As part of setting up another new blog I had to figure out the best way to upload images that I use in blog posts. If I chose Tumblr, Wordpress, etc to blog this would have been easy because those systems allow for easy multimedia uploads. However, in setting up this blog I wanted to control everything. I wanted all the content available on my machine, not in someone else’s database. Jekyll is great for the written content but it doesn’t have an obvious way to host images. I could have stored them all in an ‘images’ folder but I wasn’t sure how much a large folder of images would slow performance of my blog down the road. It didn’t seem like the ideal solution.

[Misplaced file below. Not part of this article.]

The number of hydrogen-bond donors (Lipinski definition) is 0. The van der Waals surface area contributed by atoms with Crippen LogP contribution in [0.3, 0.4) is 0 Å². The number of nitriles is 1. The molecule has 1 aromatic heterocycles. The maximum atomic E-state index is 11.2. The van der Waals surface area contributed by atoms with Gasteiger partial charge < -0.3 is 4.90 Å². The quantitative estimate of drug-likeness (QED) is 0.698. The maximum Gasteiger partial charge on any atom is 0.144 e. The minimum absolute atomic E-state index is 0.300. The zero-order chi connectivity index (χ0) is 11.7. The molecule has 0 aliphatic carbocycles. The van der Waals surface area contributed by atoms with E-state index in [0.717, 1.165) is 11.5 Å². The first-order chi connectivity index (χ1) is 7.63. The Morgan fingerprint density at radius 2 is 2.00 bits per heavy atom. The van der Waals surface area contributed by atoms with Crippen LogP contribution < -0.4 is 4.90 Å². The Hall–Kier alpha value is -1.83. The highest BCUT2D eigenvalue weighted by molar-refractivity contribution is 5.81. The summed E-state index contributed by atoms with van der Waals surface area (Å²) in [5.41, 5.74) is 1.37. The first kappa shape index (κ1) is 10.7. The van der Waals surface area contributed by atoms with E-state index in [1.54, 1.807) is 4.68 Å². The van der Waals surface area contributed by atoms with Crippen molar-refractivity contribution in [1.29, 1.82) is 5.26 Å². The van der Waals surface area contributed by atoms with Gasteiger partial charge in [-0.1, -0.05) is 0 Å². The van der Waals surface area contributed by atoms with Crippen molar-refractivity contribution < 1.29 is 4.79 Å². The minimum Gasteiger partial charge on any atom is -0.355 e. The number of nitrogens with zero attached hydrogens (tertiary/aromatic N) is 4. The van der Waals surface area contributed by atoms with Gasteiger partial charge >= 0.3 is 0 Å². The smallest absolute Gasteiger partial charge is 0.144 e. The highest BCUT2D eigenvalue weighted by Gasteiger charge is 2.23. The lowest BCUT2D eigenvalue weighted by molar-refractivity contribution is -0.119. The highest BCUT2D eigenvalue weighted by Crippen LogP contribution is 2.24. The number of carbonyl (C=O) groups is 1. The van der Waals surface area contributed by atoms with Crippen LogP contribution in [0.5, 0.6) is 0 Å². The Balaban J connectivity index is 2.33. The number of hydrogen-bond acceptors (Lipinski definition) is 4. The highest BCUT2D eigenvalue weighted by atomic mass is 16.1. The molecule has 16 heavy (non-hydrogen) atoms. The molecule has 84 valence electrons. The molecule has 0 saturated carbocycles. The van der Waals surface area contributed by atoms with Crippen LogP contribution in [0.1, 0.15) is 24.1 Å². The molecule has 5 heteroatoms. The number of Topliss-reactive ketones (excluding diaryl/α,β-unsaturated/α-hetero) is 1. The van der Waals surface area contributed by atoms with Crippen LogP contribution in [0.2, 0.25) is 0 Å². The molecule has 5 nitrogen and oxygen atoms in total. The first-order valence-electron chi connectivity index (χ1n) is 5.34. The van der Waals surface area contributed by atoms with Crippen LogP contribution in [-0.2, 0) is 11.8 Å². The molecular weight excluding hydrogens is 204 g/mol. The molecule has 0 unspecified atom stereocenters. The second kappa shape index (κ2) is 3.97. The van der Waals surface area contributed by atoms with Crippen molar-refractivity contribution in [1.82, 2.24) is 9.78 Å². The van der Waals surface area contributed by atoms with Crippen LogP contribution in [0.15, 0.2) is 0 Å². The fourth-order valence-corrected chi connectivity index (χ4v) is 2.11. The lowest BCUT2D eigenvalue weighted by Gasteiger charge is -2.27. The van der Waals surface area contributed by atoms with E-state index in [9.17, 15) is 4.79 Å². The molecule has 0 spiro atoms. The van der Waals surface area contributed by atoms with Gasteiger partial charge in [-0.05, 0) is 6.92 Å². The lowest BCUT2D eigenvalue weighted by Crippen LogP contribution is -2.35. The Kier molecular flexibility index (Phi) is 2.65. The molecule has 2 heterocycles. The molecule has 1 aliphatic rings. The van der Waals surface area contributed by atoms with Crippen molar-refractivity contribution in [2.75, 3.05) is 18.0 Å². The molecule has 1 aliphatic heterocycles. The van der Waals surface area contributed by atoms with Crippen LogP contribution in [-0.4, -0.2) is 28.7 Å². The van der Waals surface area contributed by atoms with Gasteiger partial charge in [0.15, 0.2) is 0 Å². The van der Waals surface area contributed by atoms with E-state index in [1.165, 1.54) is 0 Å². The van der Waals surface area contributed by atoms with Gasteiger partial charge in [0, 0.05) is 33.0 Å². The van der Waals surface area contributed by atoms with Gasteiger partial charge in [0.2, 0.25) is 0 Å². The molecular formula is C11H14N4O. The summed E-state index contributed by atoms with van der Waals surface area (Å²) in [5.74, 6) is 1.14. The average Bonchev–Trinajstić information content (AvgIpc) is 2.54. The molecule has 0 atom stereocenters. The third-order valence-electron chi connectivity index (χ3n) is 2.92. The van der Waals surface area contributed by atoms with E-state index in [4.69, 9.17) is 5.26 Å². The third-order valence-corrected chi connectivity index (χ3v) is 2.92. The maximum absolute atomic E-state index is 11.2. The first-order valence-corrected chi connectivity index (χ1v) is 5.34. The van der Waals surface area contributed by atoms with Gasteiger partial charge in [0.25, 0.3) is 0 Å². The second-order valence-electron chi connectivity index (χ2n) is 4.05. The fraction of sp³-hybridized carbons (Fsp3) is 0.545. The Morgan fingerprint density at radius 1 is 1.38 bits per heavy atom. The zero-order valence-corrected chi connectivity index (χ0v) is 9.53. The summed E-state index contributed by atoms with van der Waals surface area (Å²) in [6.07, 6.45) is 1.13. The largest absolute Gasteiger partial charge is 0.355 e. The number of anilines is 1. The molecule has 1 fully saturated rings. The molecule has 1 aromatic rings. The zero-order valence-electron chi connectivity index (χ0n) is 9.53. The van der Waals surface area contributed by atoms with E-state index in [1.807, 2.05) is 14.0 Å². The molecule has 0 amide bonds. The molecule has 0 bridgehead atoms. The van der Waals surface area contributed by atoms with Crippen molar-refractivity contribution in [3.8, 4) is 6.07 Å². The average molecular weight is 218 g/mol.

I googled around and looked at the image sources of other people using images on their Jekyll blogs. The two primary apps for image hosting with Jekyll seemed to be Cloudapp and Droplr. You have to pay for Cloudapp and Droplr had a small free service. I was feeling cheap and didn’t want to pay. I also didn’t want to postpone finding a viable solution and I would inevitably reach the Droplr file limit at some point. What to do?
I decided to download the Rack Static Boilerplate I often use to host basic static sites on Heroku. I then drop all the images I want to use in blog posts in the ‘Public’ folder and push to a basic heroku app I set up to host my blog images. Done!
If my blog ends up getting a lot of hits and consequently the heroku app gets a lot of requests for the images this could become an expensive solution. Until that point, its free and there is no limit I know of. At that point I guess I will have to figure out how to personally host an app on EC2, which will be a good thing to learn.